The mere mention of Maradona's name makes me smile and reminisce.
I was 10 in 1986, when Maradona inspired his team to win the World Cup in Mexico. I remember that summer being sunny and hazy. My life revolved around football. My brother and friends would play morning, noon and night on the field across the road from our house, only stopping for drinks, snacks, lunch, dinner and for a 10p mix up from the ice-cream van in the evening.
Sometimes there would be a few of us and we'd play what we called 'pass-y shoot-y' where someone would go in goals and the other 3 of us would pretend we were in a game, making up moves and skills and I would commentate.
Other times we would play 'world cup / cuppy' where there would be a keeper and he would throw or kick it out and 5 or 6 of us would justle for the ball and then attempt solo runs to get a goal, or you could poach/mooch around the goal hoping for a rebound. You had to score a goal or two to get through to the next round, someone would go out and eventually you would have 2 players in the final. Sometimes we would play 'cuppy doubles'.
And then, usually in the evening, there would be enough players for teams. Anything from 4-a-side to 8-a-side. Even kids who didn't like football would get pulled into make up the numbers. The field was where everyone in the estate would go to hang out; either playing or watching football. There are hardly any kids in the estate any more as most people who stayed there in the 80's still stay there. The kids have long left and now have kids of their own.
I always feel sad when I see new estates being thrown up with no patches of grass or playing fields for the kids to play on. Every patch of ground is used for housing, it's shame.
Back in 1986 there wasn't a great deal of football on TV. Scottish football was really highlights on Sportscene on a Saturday night and then Scotsport on STV on a Sunday. There would be the occasional live match, I always seem to remember the Skol (League) Cup Final being live on TV with a couple of thrillers between Aberdeen and Rangers.
So when the World Cup came around it was like a feast of football! Maradona was just sensational. He would set off on solo runs regularly, either winning fouls, or creating space for his team mates. And then of course there were the goals.
Maradona scored 5 goals and created 5 goals during Argentina's run to winning the World Cup. Despite all kinds of attempts to stop him, by fair means or (largely by)) foul, he was simply unplayable.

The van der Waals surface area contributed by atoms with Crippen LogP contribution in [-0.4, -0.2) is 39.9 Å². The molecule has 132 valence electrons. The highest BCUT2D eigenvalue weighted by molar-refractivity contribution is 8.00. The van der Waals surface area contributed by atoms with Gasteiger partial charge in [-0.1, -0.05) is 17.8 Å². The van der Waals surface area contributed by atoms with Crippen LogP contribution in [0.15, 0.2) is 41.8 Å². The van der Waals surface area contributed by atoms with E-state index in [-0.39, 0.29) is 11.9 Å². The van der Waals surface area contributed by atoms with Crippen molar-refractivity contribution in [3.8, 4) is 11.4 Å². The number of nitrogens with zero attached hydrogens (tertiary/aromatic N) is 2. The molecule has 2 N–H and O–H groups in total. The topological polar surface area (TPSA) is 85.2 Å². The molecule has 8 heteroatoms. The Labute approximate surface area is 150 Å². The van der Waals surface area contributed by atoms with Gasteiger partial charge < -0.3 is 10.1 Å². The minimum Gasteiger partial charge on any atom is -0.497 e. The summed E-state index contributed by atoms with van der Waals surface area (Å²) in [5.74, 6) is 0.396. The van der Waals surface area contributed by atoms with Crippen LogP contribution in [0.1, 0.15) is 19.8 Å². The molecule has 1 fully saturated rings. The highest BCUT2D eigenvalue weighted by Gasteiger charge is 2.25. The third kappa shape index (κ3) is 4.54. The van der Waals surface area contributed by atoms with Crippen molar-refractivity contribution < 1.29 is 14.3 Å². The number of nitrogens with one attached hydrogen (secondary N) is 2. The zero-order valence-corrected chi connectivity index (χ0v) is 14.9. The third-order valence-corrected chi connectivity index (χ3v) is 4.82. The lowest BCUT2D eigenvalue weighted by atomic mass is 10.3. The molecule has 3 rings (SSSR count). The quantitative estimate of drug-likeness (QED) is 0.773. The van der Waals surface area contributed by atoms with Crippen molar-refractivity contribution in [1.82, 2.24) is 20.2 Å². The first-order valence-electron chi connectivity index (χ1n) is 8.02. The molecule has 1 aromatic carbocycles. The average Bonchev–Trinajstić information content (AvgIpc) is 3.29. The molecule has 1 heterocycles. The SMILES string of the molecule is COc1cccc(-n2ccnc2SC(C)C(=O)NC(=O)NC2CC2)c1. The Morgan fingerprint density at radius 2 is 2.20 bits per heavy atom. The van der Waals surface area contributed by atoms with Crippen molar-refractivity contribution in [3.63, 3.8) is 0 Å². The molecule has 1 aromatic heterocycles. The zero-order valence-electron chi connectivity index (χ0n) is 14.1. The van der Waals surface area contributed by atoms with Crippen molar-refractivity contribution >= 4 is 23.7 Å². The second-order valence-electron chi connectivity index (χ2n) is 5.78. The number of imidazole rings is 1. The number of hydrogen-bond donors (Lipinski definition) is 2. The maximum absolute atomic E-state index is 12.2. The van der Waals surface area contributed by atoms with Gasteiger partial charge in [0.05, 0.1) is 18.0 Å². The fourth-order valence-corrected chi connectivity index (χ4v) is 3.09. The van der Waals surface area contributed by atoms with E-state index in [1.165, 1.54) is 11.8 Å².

Watching Maradona was as exciting as anything I can remember. You were willing him to get the ball to see what he would do with it. His low centre of gravity (5ft 4), stocky legs, insatiable desire to run forwards through walls of defenders, riding high tackles, waltzing round people with a dink of the shoulder, lifted not only his team, but his country and football fans around the world.
Maradona looked great too; the number 10, the Puma King boots, playing with the iconic Adidas Tango ball. I've enjoyed watching classic footage and seeing some incredible images being posted on social media.
A young Diego checking some records in 1980
After his breathtaking solo run against England everyone wanted to 'do a Maradona' out on the park across from our parents. There was a distinct lack of passing and crossing for a while as everyone set about trying to beat the entire team on their own.
Post World Cup football fans set about trying to get footage of Maradona. I remember we bought a VHS documentary on the world cup as well as VHS cassettes of Italian goals of the season and things like that.
Maradona carried his World Cup form into the 1986/87 season with Napoli, leading them to their first ever Serie A title. It should be noted that no team from the south of Italy had ever won, the league had been dominated by northern teams like AC Milan, Inter, Roma and Juventus.
The streets of Napoli erupted, murals were painted, mock funerals were held for AC Milan and Juventus and 9-months later a whole host of little Diego's were named in Maradona's honour.
The club were runners up for the next two seasons before regaining the title in 1989/90, also winning the UEFA Cup in 1989.
In short, Maradona transformed Napoli, he lifted a club and a city. The effects of his time there are still rippling today, as evidenced by the outpouring of grief in the form of a celebration of his life when news of his death broke.
Maradona was struggled through the 1990 World Cup with an injury, but he still captained his country to another final, his will to win almost as important as his skills.
Maradona's career and life was eccentric and erratic post 1990. It had been for a while, but his talent and achievements masked what was going on off the field. He seemed hell bent on destruction, determined to live life at 100 mph. A couple of years ago a video of Maradona out his tree dancing with his eyes shut ended up becoming a Facebook account - the same video every day over dubbed with all kinds of songs. It was briefly amusing yet it became painfully sad, too much of his life became sad. You just wanted to see him fit and healthy, using his influence and skills within the game.
I'll always remember Diego Armanda Maradona for that 4-year period from 1986-1990. He shone brightly before it, he offered glimpses of genius afterwards, but for that 4-year period he was the most exciting individual player I have ever seen.
Depending on what you are using to read this blog (phone /tablet/laptop) here are a couple films that highlight the genius of Maradona. There are many more on YouTube
- Every assist and goal during the Mexico 1986 World Cup
- His best goals and skills with Napoli